The Quarterly of the Texas State Historical Association, Volume 14, July 1910 - April, 1911 Page: 37
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Reminiscences of Henry Smith.
to save my life. all was hurry scurry and one hour at least was
spent before they were ready to fall into line, and even then one
poor woman had to march without her husband, for find him she
could not. I comforted her however, by telling her she should not
be disappointed, that if he did not come in time she should cer-
tainly have another. They were marched up in solid column and
formed a hollow square around the Priests table. The delinquent
had not been found though many were in search of him.
The ceremony now to be performed was by a Catholic Priest
. . . something new in Texas, eyes, years [ears] and mouths
were all open. the baptism commenced first, as heretics could not
be lawfully joined in matrimony until they were baptised in the
true faith. Next commenced a kind of liturgy-that finished, the
marriage ceremony, which was short and a mere conjoining in
lawful wedlock closed the scene. They bad all been conjoined but
one couple and the lone woman, when her husband made his ap-
pearance quite out of breath, his hair flying his eyes walling with
a wild and frighted look. He did not know how much harm he
had done nor realy what it all meant, for he had been raised with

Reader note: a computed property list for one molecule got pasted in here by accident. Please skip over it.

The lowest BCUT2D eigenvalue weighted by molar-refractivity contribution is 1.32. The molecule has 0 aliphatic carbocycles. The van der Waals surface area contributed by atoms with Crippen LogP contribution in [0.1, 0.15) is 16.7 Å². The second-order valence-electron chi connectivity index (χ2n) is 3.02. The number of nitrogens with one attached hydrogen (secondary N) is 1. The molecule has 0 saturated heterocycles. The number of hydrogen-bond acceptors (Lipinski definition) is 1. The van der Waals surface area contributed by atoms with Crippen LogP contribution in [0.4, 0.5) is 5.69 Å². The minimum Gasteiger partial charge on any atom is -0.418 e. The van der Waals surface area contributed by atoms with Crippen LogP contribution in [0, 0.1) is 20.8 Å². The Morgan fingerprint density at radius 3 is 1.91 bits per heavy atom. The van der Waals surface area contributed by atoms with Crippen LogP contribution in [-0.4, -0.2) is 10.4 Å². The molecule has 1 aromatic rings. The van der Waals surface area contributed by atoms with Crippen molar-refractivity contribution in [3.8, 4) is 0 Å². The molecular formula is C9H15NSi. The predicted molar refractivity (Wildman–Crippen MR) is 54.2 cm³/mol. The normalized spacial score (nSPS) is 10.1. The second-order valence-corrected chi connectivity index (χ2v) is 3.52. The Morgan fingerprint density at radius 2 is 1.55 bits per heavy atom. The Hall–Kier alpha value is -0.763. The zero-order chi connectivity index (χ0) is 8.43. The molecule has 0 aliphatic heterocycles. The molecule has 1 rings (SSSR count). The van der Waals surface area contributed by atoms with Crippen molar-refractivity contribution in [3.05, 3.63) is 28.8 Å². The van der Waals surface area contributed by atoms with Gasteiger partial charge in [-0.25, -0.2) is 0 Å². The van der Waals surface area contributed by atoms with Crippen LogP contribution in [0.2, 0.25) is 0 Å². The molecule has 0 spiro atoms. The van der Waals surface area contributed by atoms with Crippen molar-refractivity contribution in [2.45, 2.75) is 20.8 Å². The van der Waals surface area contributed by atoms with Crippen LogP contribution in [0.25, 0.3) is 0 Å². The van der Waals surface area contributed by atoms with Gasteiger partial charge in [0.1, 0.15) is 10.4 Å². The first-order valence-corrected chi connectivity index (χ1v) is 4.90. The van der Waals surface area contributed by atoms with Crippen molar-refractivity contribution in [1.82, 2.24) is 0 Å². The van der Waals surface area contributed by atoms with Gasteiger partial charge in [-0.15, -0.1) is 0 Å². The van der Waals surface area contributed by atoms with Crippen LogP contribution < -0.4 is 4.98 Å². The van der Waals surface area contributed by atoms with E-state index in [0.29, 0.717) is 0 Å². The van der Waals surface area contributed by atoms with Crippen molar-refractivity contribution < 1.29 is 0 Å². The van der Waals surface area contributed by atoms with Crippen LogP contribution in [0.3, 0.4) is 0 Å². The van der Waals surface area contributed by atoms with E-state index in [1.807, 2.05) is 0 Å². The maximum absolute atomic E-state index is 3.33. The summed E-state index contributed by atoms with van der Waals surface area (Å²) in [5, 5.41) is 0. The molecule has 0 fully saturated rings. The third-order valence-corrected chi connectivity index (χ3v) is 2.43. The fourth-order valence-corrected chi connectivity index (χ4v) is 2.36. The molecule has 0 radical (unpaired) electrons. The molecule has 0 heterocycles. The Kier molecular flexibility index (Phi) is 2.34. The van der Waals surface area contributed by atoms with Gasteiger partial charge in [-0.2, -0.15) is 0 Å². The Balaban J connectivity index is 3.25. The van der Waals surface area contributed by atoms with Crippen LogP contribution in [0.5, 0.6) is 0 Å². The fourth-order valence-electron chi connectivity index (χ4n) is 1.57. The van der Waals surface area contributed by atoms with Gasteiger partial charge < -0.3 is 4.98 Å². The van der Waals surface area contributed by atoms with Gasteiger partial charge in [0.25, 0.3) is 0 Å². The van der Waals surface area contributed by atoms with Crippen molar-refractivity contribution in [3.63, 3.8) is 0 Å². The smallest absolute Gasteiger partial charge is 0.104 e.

hue and cry and told to hurry, or the Priest would take his wife
from him. The scene take it all in all, was truly ludicrous in the
extreme. Most of them had children and some five or six. To
see brides on the floor, and while the marriage rites are perform-
ing, with the bosoms open and little children sucking at the breast,
and others in a situation realy too delicate to mention, appeared to
me more like a burlesque on marriage than a marriage in fact.
It was a fine scene for a painter and afforded much for amusement,
and much for serious and sober reflection.
The reign of the Padry among us was however, a short one, and
his conduct soon brought him into contempt . .. I know not
whether he was a fair sample of the Priesthood of that order, and
as such would not be understood as aiming to cast reflections on
any but himself.
The military had now become pretty strongly fortified in their
various Garrisons, and began to shew us their true intentions by
making us feel their power. The civil arm was paralized, our cit-
izens incarcerated for slight and trivial offences, and trial by the
civil authorities refused. This state of things could not long be
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Texas State Historical Association. The Quarterly of the Texas State Historical Association, Volume 14, July 1910 - April, 1911, periodical, 1911; Austin, Texas. (texashistory.unt.edu/ark:/67531/metapth101054/m1/45/: accessed November 19, 2017), University of North Texas Libraries, The Portal to Texas History, texashistory.unt.edu; crediting Texas State Historical Association.